There is a common misconception that DevOps will replace IT service management (ITSM) in an enterprise. However, to deliver IT services at scale, organizations need to balance both the process controls of ITSM with the speed of DevOps. The disruption digital transformation is causing makes it increasingly important to seek a marriage of the two. The modern enterprise must work faster to deliver IT services that ultimately drive greater accuracy and productivity, as well as enhance customer experiences. These are lessons the DevOps movement, in its quest for agility, has learned.
The Case for Both ITSM and DevOps
They may have differing approaches, but ITSM and DevOps have a similar goal: delivering value to the business.
ITSM encompasses the people, processes, and technologies around the delivery of IT services, and takes into account security, software, and quality management. With a focus on IT customers via engagement, support, and fulfillment of services, ITSM aligns with business objectives such as efficiency and productivity.
DevOps puts a philosophical approach — the optimization of collaboration between software development and IT operations — into a set of practices and tools. Using automation to streamline workflows, the aim is to build culture between Dev and Ops — which traditionally have worked in silos — to speed application development and innovation for the business.
At the end of the day, both ITSM and DevOps add value.
“We’re talking about complementary, not competitive boxes,” writes Barclay Rae, CEO of ITSMF UK, a membership association for ITSM professionals. “We need to be able to work smarter and quicker, but we also still need process and control. Modern, high-performing teams and organizations are starting to realize this and use elements of both [DevOps and ITSM].”
Best Practices for an Effective Union
There are several things to consider when marrying DevOps and ITSM.
- Start the conversation and bring stakeholders together. Just as DevOps set off a culture change between engineering and operations teams, there will be initial pushback between process-oriented ITSM professionals and DevOps leaders. Organizations that have had successes with DevOps report that partnerships formed early between the two teams have resulted in less bureaucratic red tape — such as mandatory waiting periods for change reviews and approvals, according to the 2018 State of DevOps report.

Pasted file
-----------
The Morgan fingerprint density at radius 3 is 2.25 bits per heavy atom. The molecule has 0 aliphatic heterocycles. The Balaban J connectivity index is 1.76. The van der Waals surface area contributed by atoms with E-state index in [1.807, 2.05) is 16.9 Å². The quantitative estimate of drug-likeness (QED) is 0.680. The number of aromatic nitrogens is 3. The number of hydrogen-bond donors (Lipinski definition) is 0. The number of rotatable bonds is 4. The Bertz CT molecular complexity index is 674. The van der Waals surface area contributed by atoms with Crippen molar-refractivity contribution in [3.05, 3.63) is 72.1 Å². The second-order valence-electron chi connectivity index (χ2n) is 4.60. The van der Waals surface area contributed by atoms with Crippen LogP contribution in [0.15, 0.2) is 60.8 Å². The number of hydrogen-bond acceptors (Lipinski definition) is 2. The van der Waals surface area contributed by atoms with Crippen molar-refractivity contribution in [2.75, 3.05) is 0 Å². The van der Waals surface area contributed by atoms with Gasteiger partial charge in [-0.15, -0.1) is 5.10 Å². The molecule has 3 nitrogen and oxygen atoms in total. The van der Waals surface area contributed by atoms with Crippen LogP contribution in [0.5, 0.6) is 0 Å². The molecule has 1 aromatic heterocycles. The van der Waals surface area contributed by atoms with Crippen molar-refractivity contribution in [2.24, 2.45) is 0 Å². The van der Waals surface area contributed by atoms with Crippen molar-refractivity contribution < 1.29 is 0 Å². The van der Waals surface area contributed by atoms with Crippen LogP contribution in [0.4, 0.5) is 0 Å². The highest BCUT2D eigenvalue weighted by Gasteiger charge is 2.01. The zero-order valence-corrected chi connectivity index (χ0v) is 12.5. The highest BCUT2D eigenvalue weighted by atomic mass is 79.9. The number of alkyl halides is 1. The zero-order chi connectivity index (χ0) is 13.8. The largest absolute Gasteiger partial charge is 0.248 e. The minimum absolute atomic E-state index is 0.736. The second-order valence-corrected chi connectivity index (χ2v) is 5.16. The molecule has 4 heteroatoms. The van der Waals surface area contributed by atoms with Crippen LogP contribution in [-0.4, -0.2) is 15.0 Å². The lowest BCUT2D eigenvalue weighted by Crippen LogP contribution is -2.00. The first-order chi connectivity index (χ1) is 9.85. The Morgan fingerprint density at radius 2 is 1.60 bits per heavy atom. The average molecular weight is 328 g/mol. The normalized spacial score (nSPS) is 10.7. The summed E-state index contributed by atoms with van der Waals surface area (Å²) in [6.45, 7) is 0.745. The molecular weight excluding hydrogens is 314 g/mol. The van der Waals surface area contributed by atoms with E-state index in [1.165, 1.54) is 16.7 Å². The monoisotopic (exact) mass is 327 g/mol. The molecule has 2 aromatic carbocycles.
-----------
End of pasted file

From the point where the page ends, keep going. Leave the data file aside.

- Seek shared objectives. Find intersectional value in terms of technology and processes that align with business goals, then start developing a holistic approach toward managing and delivering shared value.
- Integrate tools where possible. “Self-service requests, automation flows, and IT orchestration are now our front door to actions, and IT service management can and should be happening in the background, ‘automagically’ created, maintained and measured by our DevOps tools,” Troy Vetter, COO of Coda Global, told DevOps.com. Taking it a step further, the State of DevOps report suggests organizations best equipped to reach the final stages of DevOps have secured commitments from multiple departments — including ITSM — to provide automation and self-service capabilities.
When integrated with the DevOps model, traditional ITSM can transform IT service delivery. “This updated and streamlined development model can be realized through process optimization, integration, and change automation enabled by a complementary suite of products and solutions,” writes Cheng Dong Zhao, principal value architect for BMC. “The result: improved operational efficiency and stakeholder buy-in, reduced risk, and optimized speed and innovation capabilities.”
BMC Helix ITSM fuels this IT transformation with tools DevOps teams commonly use, including automation, container, and self-service technologies. Discover more at https://www.bmc.com/it-solutions/helix-itsm.html.